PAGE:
PG&E files for 'Chapter 22' bankruptcy

Pacific Gas & Electric filed for "Chapter 22" as California's largest utility was again forced into Chapter 11 bankruptcy due to the state's social justice regulatory structure.

Facing $300 million a month in unreimbursed power costs under California's 1996 "deregulation" law that gave the state control of wholesale electric power purchases, Pacific Gas & Electric (PG&E) filed for bankruptcy under Chapter 11 of the U.S. Bankruptcy Code in April 2001 in San Francisco court, listing $9 billion in debt.

The three-year reorganization cost the state between $40 and $45 billion and was directly responsible for the recall of California Democrat Gov. Gray Davis on October 7, 2003.

But following a Monday approval by the California Public Utility Commission (CPUC) to borrow $10 billion in "debtor in possession" financing, PG&E filed its second federal reorganization in the same San Francisco court and under the same Chapter 11 Bankruptcy Code listing $50 billion in assets and liabilities.

PG&E claimed that court-administered reorganization would support "the orderly, fair and expeditious resolution of its liabilities resulting from the 2017 and 2018 wildfires," while allowing continued "reliable electric and natural gas service to customers."  

Although CPUC Commission Chairman Michael Picker told an angry crowd on Monday that "[n]othing in this decision allows PG&E to increase rates," everyone at the meeting knows that the goal of the filing is to dump the wildly insolvent utility business on the state's wildly insolvent balance sheet, or jack up utility rates that are already sky-high.

The latest filling is due to California utilities being subject to CPUC strict return of capital limitations on the rates they are allowed to charge customers, while having unlimited financial liability since the 1999 California Court of Appeals' opinion in Barham v. S. Cal. Edison Co. established "inverse condemnation" for any weather-driven power line sparking risk causing a wildfire, despite lack of any negligence by the utility or its staff.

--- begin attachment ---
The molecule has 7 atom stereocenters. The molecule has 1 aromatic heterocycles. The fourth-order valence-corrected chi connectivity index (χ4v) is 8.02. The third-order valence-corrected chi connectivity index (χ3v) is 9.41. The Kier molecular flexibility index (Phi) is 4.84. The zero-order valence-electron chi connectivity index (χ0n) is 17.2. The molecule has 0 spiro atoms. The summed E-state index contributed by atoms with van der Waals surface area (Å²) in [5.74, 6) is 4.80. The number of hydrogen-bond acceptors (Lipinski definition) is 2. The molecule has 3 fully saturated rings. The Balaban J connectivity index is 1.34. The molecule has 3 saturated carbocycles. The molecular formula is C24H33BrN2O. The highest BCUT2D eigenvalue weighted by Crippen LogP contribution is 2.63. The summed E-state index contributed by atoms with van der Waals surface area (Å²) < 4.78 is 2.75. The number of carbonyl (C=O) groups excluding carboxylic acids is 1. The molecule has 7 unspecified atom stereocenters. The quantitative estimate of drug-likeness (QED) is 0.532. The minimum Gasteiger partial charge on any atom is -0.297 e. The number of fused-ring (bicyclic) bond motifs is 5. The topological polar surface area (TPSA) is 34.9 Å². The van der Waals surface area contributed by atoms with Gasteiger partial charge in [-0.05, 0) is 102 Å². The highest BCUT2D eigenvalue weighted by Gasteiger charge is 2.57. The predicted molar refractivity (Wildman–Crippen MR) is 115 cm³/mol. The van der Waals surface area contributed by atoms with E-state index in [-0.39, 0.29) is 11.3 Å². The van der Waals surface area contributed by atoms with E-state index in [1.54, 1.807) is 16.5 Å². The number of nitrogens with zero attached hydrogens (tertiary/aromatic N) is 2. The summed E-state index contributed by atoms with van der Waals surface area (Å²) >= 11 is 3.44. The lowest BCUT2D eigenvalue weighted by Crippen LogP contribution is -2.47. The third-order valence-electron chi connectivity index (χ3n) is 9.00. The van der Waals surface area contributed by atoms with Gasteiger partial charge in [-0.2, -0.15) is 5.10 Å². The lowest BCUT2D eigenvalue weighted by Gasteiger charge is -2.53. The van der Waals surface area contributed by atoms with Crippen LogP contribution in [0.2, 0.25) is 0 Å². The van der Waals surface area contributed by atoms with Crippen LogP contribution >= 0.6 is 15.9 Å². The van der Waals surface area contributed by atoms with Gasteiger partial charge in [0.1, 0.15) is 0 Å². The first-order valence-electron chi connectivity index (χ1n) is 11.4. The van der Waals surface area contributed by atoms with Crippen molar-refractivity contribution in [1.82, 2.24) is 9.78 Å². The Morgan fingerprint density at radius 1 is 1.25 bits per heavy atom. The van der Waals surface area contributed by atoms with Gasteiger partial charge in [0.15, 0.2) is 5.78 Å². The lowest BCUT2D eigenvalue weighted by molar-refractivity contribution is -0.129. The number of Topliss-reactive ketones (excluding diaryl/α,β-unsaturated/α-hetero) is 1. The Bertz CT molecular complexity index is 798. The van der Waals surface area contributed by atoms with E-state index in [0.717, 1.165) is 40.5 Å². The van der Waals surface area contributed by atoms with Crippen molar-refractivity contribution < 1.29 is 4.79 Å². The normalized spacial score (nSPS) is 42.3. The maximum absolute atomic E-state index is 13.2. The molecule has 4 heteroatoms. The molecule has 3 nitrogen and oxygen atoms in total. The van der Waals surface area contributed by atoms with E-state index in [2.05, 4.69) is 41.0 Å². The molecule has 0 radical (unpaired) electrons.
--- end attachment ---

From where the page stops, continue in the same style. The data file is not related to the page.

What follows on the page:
As a result, PG&E has strict and unlimited liability for dry vegetation setbacks along its 18,466 circuit miles of interconnected electric transmission lines, 6,438 miles of transmission pipelines, and 42,141 miles of natural gas distribution pipelines.

Despite PG&E's limited profit capability already facing $20 billion in potential wildfire liability, Gov. Jerry Brown signed Senate Bill 100 in September 2018 mandating that California utilities convert the remaining 75 percent of fossil fuel electrical generation to renewable sources by 2045.  The move could result in up to a doubling of residential utility rates.

During the debate on passing the virtue-signaling full embrace of a zero-carbon future, PG&E warned: "We believe customers must be protected from unreasonable rate and bill impacts."  PG&E added, "If it's not affordable, it's not sustainable."

The U.S. Energy Agency's latest report for November reveals that California is already ranked the fifth most expensive state for residential electric rates at 19.53 cents per kilowatt-hour (KWH).  Alaska, Hawaii, and two small New England states have higher rates, while other West Coast residential electric rates are half what Californians pay with 10.95 cents per KWH in Oregon and 9.46 per KWH in Washington. 

California Democrats' progressive base is advocating a utility nationalization.  Although "PG&E was in part the victim of the effects of climate change," they argue that public utilities are a "sound investment for those who desire a regular income."  But Democrats have been silent about cost for unlimited liability and maintaining a 67,000-mile infrastructure.

The federal bankruptcy court will "stay" any inverse condemnation lawsuit proceedings for wildfire loss of life and property damages.  But there will likely soon be a huge political firestorm when the court "in the normal course" grants PG&E huge residential rate increases to pay for state's politically mandated renewable energy conversion.